The initial energy of the Zero Cut/No Commercial Logging campaign swept it to a quick victory when the Sierra Club membership ballot initiative in 1996 succeeded in forcing the national Sierra Club – against the wishes of the Sierra Club national leadership – to endorse no commercial logging as its official, albeit long-term, goal. Then it was off to the races to introduce a No Commercial Logging bill in Congress.
But a number of ominous events occurred at the early stages of the campaign that cast a long, dark shadow over the Zero Cut campaign’s future. Immediately following the victorious Sierra Club ballot initiative in 1996, one of the top leaders of the Zero Cut campaign received a phone call from a well-known leader of the Sierra Club. He told the Zero Cut leader that although “No Commercial Logging” had been voted by the membership as the official long-term policy of the Sierra Club, the Sierra Club would not spend any money promoting the No Commercial Logging bill in Congress. It was dead on arrival.
The No Commercial Logging activists spent the next few years trying to elect a sympathetic majority to Sierra Club’s Board of Directors to control Sierra Club’s policy and 100-million-dollar budget. At its peak in 1999, 7 pro-“no-commercial-logging” advocates had been elected to the 15-member Sierra Club Board of Directors. When the annual vote to elect the president of the Board of Directors took place with David Brower as a candidate for Board president as a No Commercial Logging proponent, only 3 of the 15 Board members voted for Brower. Four of the seven No Commercial Logging board members flipped sides and voted against Brower. The Zero Cut / No Commercial Logging advocates failed to take control of the Sierra Club. After that ultimate anti-climax–Zero Cut’s Waterloo–the zero-cut campaign gradually fizzled out nationally over the next few years.
Yet after twenty years, the cry of Zero Cut and No Commercial Logging can still be heard around campfires and seen lovingly emblazoned on large banners hung in forest defenders’ offices. Zero Cut/No Commercial logging are still used as tag lines in articles on national forest logging. It is more than just popular among grassroots activists. It is an article of faith. And that is the most interesting thing of all. Clearly, after 25 years, the Zero Cut – / No Commercial Logging has not stopped logging on the national forests, it has not even slowed it, it has not passed Congress and become law, it has not even had one congressional hearing.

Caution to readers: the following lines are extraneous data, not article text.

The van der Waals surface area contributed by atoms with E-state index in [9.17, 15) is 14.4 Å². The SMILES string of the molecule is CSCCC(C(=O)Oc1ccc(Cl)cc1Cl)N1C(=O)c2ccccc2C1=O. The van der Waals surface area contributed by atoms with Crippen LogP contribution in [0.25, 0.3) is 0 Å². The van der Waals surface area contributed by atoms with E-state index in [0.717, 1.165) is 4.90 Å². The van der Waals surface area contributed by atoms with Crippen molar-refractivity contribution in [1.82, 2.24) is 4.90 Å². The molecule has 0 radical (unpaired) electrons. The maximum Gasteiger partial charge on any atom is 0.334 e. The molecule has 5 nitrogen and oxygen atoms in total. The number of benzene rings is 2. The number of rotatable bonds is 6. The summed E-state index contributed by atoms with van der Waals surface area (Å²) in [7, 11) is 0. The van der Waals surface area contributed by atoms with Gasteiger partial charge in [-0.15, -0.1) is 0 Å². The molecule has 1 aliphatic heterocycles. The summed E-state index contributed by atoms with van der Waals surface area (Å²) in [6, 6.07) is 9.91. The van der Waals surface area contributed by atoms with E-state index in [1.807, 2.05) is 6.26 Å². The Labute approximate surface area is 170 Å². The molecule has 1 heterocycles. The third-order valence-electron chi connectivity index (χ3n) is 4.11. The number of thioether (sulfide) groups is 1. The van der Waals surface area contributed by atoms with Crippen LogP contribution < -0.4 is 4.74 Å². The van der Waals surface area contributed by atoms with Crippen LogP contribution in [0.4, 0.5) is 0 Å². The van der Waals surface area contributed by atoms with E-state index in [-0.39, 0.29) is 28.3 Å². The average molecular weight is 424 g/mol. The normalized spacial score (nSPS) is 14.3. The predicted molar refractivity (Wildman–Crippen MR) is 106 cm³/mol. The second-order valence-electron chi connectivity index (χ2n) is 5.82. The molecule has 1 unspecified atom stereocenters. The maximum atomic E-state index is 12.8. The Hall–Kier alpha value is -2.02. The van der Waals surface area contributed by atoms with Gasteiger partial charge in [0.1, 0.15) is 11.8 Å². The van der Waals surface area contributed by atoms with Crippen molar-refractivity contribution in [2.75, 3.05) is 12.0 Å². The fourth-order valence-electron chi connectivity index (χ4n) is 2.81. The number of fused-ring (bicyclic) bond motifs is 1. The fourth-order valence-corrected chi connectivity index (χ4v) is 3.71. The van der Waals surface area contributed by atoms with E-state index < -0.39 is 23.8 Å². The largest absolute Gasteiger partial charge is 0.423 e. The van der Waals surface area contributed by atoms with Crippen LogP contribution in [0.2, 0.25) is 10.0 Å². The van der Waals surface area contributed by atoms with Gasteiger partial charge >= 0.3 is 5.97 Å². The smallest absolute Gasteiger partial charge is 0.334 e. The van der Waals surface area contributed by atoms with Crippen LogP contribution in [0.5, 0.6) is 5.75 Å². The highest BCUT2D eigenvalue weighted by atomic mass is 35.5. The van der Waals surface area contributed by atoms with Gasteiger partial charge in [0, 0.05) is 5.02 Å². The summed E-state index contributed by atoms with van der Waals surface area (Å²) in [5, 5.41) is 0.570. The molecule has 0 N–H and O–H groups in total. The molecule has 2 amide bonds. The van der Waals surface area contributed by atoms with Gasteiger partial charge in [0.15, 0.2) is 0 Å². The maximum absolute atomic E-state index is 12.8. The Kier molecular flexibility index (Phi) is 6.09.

Logging is mushrooming nationwide. Yet for many, the absolute belief in Zero Cut/No Commercial Logging is undiminished, and the Zero Cut/No Commercial Logging is “ready to rumble” once again.
Is there not one of the Zero Cut/No Commercial Logging flock who disagrees with the strategy now? In fact, there are many former Zero Cut/No Commercial Logging proponents who now do not support it. Twenty years ago, some of them believed the No Commercial Logging bill in Congress had a very good chance of becoming law, because the Sierra Club officially supported it. Two decades later, they realize it did not have a chance then and does not have a chance now, and they now want a different approach.
Others who supported it twenty years ago actually never believed that it had a chance of passing Congress, but thought it was good to just have a bill in Congress that made a Zero Cut/No Commercial Logging “statement.” Now, this segment of former supporters sees clearly that a “statement” bill was not the wisest use of everyone’s time, money and efforts. As much as these former Zero-Cut acolytes want legislation that can become law, they express their changes of hearts and minds in whispers, and off-the-record, fearing the stigma of no longer supporting Zero Cut/No Commercial Logging.
That stigma is no small thing. In fact, for grassroots activists, it can represent an enforced excommunication from the forest community.
When the Zero Cut/No Commercial Logging campaign began in the mid-90s, there was no discussion, no debate permitted by the campaign leaders between different schools of thought. Those who questioned or disagreed are labeled a heretic, dismissed as a forest “sellout” and traitor, on par with those who threw the Ancient Forests under the bus for money and political gain. Meetings among Zero Cut/No Commercial Logging devotees were filled with great optimism, joy, certainty, and a sense of unity. Any who questioned or doubted were excluded.
Twenty years later, there is still fear about questioning, let alone opposing Zero Cut/No Commercial Logging. because of the certainty of being ostracized. Fear of being attacked for appearing to deviate is widespread.